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17 May 2013

Collection: Tatiana

I was quite overwhelmed last week when the mail brought me a big envelope from the States. Inside were 39 film star postcards by Film-Foto-Verlag, the German publisher that was very active just during World War II. They were sent to me as a gift by Tatiana, who earlier has sent me scans of postcards of her relative Tamara Desni. Thank you so much, Tatiana!

Heinz Rühmann
Heinz Rühmann. German postcard by Film-Foto-Verlag, no. A 3852/1, 1941-1944. Photo: Baumann / Terra.

Gisela Uhlen
Gisela Uhlen. German postcard by Film-Foto-Verlag, no. A 3922/1, 1941-1944. Photo: Baumann / Ufa.

Margot Hielscher
Margot Hielscher. German postcard by Film-Foto-Verlag, no. 3854/1, 1941-1944. Photo: Baumann / Terra.

Glamorous And Perfectly Lit
In this post I show you twelve of Tatiana's Film-Foto-Verlag postcards. During the war years, these were distributed all over occupied Europe and thousands of people collected them. We have many of them in our collection. Of course at the time, you could not find any postcards of British or American actors here. And postcards of Jewish stars were also not longer available. So, it's a kind of a guilty pleasure to watch these Film-Foto-Verlag postcards, but still a real pleasure. The photos by studios like Star-Foto-Atelier, Baumann and Quick are glamorous and perfectly lit. Look how Mady Rahl lits her cigarette or how Iván Petrovich watches at us from the shadow under his hat...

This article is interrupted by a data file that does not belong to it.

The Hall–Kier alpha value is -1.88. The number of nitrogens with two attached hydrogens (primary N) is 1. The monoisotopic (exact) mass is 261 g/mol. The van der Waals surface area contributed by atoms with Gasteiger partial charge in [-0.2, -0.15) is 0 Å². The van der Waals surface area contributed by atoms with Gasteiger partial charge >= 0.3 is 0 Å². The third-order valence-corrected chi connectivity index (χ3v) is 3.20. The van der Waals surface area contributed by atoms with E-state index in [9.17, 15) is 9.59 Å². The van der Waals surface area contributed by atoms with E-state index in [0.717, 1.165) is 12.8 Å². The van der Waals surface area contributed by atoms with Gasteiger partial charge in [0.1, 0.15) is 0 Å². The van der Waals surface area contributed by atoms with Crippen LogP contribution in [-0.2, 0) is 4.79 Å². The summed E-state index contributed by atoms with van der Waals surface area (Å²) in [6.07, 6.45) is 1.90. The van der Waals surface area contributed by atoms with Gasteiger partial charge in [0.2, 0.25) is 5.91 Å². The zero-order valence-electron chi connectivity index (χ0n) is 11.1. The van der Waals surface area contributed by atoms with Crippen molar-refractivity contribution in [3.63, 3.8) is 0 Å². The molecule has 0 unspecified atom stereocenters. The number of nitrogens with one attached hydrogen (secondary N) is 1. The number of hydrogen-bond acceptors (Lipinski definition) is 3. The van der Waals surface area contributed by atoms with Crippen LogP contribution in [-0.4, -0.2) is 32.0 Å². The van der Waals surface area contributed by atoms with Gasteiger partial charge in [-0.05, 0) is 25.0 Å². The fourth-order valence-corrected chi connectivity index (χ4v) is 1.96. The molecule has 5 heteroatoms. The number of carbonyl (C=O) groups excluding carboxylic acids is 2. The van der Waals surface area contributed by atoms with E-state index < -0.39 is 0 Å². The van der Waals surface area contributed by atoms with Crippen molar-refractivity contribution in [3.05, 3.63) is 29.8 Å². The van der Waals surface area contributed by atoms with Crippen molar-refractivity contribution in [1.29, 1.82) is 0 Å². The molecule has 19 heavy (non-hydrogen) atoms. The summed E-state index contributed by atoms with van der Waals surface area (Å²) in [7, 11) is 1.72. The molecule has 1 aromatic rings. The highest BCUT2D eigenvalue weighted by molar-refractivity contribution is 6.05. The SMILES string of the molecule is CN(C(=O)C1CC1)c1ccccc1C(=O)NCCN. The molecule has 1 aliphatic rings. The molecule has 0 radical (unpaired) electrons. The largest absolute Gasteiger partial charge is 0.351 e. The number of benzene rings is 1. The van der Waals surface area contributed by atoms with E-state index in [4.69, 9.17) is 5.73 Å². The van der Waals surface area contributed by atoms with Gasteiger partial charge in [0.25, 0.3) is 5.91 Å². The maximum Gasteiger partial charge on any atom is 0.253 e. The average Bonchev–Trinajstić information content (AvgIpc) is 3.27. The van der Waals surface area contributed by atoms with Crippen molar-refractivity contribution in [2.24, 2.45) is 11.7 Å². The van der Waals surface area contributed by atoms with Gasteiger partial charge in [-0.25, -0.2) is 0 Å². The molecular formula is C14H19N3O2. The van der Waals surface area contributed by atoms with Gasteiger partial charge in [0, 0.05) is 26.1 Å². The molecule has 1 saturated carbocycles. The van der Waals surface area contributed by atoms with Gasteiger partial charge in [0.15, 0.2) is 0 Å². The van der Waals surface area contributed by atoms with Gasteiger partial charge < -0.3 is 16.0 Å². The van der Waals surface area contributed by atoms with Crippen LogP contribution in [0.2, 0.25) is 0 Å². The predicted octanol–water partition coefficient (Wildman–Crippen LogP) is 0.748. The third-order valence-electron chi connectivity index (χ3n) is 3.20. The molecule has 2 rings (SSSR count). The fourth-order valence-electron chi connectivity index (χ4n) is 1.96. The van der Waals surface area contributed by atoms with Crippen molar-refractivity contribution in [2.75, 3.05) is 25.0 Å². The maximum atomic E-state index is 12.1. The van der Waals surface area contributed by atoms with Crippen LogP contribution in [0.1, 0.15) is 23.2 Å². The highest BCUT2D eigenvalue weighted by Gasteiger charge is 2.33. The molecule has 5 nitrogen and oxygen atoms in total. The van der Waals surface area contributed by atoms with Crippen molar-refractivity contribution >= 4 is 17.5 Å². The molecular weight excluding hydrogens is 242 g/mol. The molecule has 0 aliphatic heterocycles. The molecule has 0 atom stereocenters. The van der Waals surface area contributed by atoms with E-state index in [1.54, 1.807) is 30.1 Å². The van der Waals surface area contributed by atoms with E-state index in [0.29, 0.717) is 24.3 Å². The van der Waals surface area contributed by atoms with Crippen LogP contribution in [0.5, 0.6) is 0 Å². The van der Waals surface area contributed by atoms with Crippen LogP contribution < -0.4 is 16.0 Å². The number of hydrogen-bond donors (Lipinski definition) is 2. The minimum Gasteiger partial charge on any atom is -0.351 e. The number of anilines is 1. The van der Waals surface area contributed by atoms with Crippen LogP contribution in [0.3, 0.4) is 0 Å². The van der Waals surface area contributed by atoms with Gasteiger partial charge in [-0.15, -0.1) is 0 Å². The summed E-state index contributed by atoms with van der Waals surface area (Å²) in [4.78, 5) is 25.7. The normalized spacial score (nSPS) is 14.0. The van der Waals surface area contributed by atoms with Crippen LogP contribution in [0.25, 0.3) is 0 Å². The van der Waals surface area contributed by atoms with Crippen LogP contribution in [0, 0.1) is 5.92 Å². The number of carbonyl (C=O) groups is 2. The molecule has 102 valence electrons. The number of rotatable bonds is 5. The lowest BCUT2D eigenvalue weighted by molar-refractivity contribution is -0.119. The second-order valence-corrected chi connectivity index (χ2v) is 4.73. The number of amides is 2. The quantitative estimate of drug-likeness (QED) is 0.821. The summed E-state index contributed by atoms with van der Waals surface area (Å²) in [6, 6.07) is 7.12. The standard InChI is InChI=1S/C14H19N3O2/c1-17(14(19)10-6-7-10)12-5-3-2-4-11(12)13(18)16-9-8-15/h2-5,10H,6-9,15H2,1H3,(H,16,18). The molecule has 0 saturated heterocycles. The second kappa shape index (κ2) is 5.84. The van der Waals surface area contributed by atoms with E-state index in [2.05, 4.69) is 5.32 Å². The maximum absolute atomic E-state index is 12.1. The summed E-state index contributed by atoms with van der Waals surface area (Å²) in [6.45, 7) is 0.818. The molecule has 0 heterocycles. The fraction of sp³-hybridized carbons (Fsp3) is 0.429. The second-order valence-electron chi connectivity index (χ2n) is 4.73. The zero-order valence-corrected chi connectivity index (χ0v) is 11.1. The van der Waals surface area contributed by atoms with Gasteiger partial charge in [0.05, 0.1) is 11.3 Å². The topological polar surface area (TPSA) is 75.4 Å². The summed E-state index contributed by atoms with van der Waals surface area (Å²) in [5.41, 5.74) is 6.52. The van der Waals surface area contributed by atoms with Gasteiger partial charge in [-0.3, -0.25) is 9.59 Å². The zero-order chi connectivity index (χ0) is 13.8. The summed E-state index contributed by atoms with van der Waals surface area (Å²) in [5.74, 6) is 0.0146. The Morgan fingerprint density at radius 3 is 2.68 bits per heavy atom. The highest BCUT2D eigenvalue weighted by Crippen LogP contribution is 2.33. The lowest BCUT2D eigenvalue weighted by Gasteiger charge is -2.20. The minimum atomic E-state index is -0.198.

Mady Rahl
Mady Rahl. German postcard by Film-Foto-Verlag, no. G 212, 1941-1944. Photo: Baumann / Ufa.

Irene von Meyendorff
Irene von Meyendorff. German postcard by Film-Foto-Verlag, no. G 201, 1941-1944. Photo: Foto Baumann.

Iván Petrovich
Iván Petrovich. German postcard by Film-Foto-Verlag, no. G 192, 1941-1944. Photo: Quick.

Ross And Film-Foto-Verlag
Film-Foto-Verlag was a continuation of the famous Ross Verlag. This publishing house had been a Jewish run business. Heinrich Ross, the founder of Ross Verlag, had been forced out of business by the Nazi's, and his company had been taken over by non-Jews. Around 1937, Ross Verlag was a subsidiary of film company Tobis. During the war, all film companies in Germany were owned by the government. The Nazis changed the name of the firm to Film Foto Verlag after the US entered the war in 1941. The cards stopped being published around 1944.

Marika Rökk
Marika Rökk. German postcard by Film-Foto-Verlag, no. G 221. Photo: Ufa.

Hans Söhnker
Hans Söhnker. German postcard by Film-Foto-Verlag, no. K 1434. Photo: Foto Binz, Berlin.

Elfie Mayerhofer
Elfie Mayerhofer. German postcard by Film-Foto-Verlag, no. G 217, 1941-1944. Photo: Star-Foto-Atelier / Tobis.

A or G or K
Film-Foto-Verlag produced different series, as you can see in this post. Regular were the A cards, mostly with a white border around the photos (sometimes with a small border like at the Olga Tschechova postcard below). This series ran from A 1000/1 to A 4096/1. Another group of cards were known as the G Series. These seemed to be strictly German performers. They measured 4 1/8 by 5 7/8. Another series were knows as the K cards (like the Hans Söhnker one above). They were advertised as 'Kunstblätter'(art sheets). These are not postcards, but larger size photo portraits, similar to studio publicity photos. They came in sizes 20 x 25 cm, 20 X 30 cm, 18 x 24 cm and 15 x 20 cm. They also came in black and white, or the sepia brown as well as gloss finish. The K photos are not as common as the other cards, probably because they were more expensive to purchase.

Olga Tschechowa
Olga Tschechova. German postcard by Film-Foro-Verlag, no. A 3837/1, 1941-1944. Photo: Baumann / Ufa.

Gustav Diessl
Gustav Diessl. German postcard by Film-Foto-Verlag, no. A 3909/1, 1941-1944. Photo: Star-Foto Atelier / Tobis.

Magda Schneider
Magda Schneider. German postcard by Film-Foto-Verlag, no. A 3826/1, 1941-1944. Photo: Hämmerer / Wien Film.

Source: Ross Cards.

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